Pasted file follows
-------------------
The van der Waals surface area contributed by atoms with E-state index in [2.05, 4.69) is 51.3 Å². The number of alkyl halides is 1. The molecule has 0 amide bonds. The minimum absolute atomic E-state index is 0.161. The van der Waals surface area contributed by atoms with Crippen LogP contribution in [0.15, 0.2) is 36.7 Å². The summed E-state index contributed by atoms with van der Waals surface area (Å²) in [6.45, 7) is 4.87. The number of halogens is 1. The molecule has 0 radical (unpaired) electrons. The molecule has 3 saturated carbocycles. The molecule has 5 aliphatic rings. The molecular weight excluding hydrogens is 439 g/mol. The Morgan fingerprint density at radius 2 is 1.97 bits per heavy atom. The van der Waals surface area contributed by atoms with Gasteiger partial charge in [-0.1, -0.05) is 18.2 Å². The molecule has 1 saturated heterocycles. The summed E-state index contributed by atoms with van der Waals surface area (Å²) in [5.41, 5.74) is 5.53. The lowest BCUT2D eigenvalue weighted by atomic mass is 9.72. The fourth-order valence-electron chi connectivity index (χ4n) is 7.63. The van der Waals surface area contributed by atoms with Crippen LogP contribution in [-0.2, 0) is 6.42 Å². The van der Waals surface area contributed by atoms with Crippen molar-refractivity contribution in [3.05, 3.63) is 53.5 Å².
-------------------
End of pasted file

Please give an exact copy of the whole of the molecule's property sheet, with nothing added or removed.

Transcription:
The van der Waals surface area contributed by atoms with E-state index in [2.05, 4.69) is 51.3 Å². The number of alkyl halides is 1. The molecule has 0 amide bonds. The minimum absolute atomic E-state index is 0.161. The van der Waals surface area contributed by atoms with Crippen LogP contribution in [0.15, 0.2) is 36.7 Å². The summed E-state index contributed by atoms with van der Waals surface area (Å²) in [6.45, 7) is 4.87. The number of halogens is 1. The molecule has 0 radical (unpaired) electrons. The molecule has 3 saturated carbocycles. The molecule has 5 aliphatic rings. The molecular weight excluding hydrogens is 439 g/mol. The Morgan fingerprint density at radius 2 is 1.97 bits per heavy atom. The van der Waals surface area contributed by atoms with Gasteiger partial charge in [-0.1, -0.05) is 18.2 Å². The molecule has 1 saturated heterocycles. The summed E-state index contributed by atoms with van der Waals surface area (Å²) in [5.41, 5.74) is 5.53. The lowest BCUT2D eigenvalue weighted by atomic mass is 9.72. The fourth-order valence-electron chi connectivity index (χ4n) is 7.63. The van der Waals surface area contributed by atoms with Crippen LogP contribution in [-0.2, 0) is 6.42 Å². The van der Waals surface area contributed by atoms with Crippen molar-refractivity contribution in [3.05, 3.63) is 53.5 Å².